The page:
The term "Blitzendegen" is used by the Dorssian military frequently (see here for an example). It seems to be used as a salute, but it's also used in other context. The term seems to be from German, but its literal meaning in German is "lightning rapier" which doesn't make much sense.

What is the in-universe meaning of "blitzendegen", and when are Dorssian soldiers expected to use it?

  • As a side note, "degen" is "épée" in German, not "rapier." Either way it still makes no sense... maybe it's one of those an all-purpose battle cries?
    – кяαzєя
    Jun 24, 2013 at 19:26
  • @Krazer I'm just going by Google Translate for the meaning, but it could be wrong in this case. I do believe you that Google is mistaken here. As you say, it doesn't particularly make sense either way.
    – Logan M
    Jun 24, 2013 at 19:48
  • well the point is meaningless as épée and rapier are both stab/slash-weapons
    – Vogel612
    Jun 25, 2013 at 6:47
  • lightning sword makes sense, IMO. It might be loosely interpreted as "swift attack".
    – nhahtdh
    Jun 25, 2013 at 15:17
  • "blitzen degen" sounds about as German as "schwalbe fliegen." In the actual language, the grammar just doesn't work, it sounds awkward.
    – кяαzєя
    May 8, 2014 at 15:46

2 Answers 2


No, it's just a modified military salute and the words themselves have no particular meaning or a translation that would make sense.

While a military salute can be used for acknowledgement when receiving orders, it is rather uncommon and makes the person doing so look retarded. Another use of a modified military salute may also be a battle cry. While there exist historic videos from Germany with masses chanting and doing the Nazi salute, flags hanging everywhere and despite fascist songs being sung in the Wehrmacht, usage of symbols and memes resembling those that the Nazis used (and not being very original) are anything but an accurate take on this topic and rather use of artistic license. Producers often use their artistic license in that kind to demonize the enemy and depict dictatorships or fanatics.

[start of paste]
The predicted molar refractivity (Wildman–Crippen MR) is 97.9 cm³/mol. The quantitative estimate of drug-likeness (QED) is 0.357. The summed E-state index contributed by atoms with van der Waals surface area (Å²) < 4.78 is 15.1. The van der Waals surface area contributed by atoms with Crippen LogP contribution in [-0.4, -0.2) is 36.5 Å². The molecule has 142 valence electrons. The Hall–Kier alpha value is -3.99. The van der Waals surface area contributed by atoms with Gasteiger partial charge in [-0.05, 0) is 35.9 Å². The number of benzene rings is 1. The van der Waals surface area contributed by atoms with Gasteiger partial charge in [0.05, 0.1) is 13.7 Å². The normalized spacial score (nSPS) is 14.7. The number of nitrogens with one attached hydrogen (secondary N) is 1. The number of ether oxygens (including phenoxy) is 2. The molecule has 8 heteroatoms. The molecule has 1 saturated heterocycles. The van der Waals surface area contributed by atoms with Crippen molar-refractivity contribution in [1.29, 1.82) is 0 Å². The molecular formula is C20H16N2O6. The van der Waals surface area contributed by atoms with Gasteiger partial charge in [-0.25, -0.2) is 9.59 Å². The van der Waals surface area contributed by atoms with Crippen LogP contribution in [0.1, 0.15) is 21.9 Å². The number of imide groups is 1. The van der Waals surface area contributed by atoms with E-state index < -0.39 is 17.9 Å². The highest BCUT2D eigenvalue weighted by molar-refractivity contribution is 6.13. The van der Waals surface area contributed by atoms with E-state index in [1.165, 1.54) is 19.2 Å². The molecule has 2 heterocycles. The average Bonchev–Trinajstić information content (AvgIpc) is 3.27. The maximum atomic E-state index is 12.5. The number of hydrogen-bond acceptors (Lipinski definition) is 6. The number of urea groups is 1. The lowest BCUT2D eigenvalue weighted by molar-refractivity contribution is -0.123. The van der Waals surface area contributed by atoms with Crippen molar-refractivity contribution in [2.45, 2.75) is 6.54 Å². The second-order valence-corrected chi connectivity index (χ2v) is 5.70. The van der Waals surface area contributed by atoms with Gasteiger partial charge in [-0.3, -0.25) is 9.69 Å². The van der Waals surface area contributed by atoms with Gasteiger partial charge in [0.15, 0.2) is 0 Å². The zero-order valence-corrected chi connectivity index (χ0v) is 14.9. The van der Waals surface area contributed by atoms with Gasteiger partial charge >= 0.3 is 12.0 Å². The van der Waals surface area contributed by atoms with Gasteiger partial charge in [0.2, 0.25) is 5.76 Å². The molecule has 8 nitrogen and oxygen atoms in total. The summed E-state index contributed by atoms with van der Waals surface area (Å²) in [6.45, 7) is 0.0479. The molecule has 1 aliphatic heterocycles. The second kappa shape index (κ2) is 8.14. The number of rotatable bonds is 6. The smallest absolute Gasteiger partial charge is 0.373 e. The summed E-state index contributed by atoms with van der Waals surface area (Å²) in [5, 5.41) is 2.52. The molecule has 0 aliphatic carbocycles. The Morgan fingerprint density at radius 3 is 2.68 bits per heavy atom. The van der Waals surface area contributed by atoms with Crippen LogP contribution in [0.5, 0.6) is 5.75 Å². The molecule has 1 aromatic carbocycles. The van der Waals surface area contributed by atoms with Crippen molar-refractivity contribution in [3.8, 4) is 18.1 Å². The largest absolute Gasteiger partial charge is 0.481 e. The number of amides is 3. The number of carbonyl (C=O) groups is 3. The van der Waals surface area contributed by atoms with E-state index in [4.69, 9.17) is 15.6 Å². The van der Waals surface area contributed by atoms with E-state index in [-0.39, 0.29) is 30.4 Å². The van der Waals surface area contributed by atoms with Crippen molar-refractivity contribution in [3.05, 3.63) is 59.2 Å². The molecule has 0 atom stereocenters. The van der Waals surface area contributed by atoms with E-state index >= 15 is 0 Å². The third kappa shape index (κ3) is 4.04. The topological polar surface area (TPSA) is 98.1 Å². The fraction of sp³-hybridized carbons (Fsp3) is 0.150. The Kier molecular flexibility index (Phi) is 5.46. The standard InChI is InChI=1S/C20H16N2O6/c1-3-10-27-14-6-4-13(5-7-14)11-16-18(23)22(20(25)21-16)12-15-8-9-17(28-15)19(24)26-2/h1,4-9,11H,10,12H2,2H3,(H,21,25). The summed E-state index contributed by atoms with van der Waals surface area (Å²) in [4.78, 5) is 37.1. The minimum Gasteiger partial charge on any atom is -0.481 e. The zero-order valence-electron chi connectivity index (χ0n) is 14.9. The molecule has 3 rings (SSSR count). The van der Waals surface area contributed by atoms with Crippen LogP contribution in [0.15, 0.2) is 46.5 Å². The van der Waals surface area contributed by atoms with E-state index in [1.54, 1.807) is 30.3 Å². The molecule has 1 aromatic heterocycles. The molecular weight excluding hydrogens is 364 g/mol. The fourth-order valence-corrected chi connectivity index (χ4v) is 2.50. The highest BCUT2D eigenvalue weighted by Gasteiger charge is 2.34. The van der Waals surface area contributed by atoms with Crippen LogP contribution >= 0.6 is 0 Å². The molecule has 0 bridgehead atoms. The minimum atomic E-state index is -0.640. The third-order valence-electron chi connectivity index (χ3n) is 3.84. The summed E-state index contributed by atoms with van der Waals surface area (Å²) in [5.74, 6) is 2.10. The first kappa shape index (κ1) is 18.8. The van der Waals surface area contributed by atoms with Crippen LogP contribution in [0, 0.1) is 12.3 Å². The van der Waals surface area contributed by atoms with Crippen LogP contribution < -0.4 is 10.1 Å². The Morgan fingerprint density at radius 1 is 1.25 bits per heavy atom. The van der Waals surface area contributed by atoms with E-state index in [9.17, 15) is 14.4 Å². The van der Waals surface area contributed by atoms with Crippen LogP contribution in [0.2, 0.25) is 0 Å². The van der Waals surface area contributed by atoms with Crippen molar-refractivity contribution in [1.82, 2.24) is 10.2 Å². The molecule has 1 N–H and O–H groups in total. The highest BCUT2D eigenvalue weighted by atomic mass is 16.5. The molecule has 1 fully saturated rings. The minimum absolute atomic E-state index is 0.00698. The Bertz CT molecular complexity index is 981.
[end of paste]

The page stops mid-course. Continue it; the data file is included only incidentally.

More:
I can't blame them, it still works very well and I found one of my teachers refusing to believe me when I told her that the Schwabacher typeface was abolished in Germany by the Nazis (thus finally putting an end to the Antiqua-Fraktur dispute).

Similar uses of artistic license in Animes:

  • "Sieg Zeon" in the Universal Century setting of the Mobile Suit Gundam franchise from Sunrise
  • "Gloria Augusta" in Last Exile -Fam the Silver Wing-
  • [...]

So what happend here was that they took some well known phrase and replaced one half with something random to have something new and unique. The Dorssian flag is another example of that.


Its quite easy:

BlitznDegen is a short form of Blitz und/and Degen

bolt and sword (like epee)

It's to make something similar to the nazi "Blut und Ehre" (blood and honour), which is forbidden like the Hitler salute in Germany.

  • While "blitz" means "lightning," the word "blitzen" means "to flash."
    – кяαzєя
    May 8, 2014 at 15:43

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